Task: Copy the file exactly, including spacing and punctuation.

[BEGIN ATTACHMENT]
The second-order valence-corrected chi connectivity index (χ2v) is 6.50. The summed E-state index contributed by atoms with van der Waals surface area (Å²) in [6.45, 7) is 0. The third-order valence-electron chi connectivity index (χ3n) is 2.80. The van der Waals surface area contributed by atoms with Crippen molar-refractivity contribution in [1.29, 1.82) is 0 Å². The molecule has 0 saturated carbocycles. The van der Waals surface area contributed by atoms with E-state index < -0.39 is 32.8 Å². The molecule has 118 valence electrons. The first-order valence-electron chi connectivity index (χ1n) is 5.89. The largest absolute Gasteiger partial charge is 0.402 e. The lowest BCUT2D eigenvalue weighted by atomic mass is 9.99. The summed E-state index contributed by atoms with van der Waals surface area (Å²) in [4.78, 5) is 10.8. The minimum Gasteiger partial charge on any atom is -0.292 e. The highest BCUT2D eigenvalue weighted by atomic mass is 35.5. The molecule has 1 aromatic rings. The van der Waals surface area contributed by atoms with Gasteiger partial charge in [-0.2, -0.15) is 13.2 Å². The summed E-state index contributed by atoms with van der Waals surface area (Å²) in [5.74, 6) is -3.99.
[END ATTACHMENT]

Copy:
The second-order valence-corrected chi connectivity index (χ2v) is 6.50. The summed E-state index contributed by atoms with van der Waals surface area (Å²) in [6.45, 7) is 0. The third-order valence-electron chi connectivity index (χ3n) is 2.80. The van der Waals surface area contributed by atoms with Crippen molar-refractivity contribution in [1.29, 1.82) is 0 Å². The molecule has 0 saturated carbocycles. The van der Waals surface area contributed by atoms with E-state index < -0.39 is 32.8 Å². The molecule has 118 valence electrons. The first-order valence-electron chi connectivity index (χ1n) is 5.89. The largest absolute Gasteiger partial charge is 0.402 e. The lowest BCUT2D eigenvalue weighted by atomic mass is 9.99. The summed E-state index contributed by atoms with van der Waals surface area (Å²) in [4.78, 5) is 10.8. The minimum Gasteiger partial charge on any atom is -0.292 e. The highest BCUT2D eigenvalue weighted by atomic mass is 35.5. The molecule has 1 aromatic rings. The van der Waals surface area contributed by atoms with Gasteiger partial charge in [-0.2, -0.15) is 13.2 Å². The summed E-state index contributed by atoms with van der Waals surface area (Å²) in [5.74, 6) is -3.99.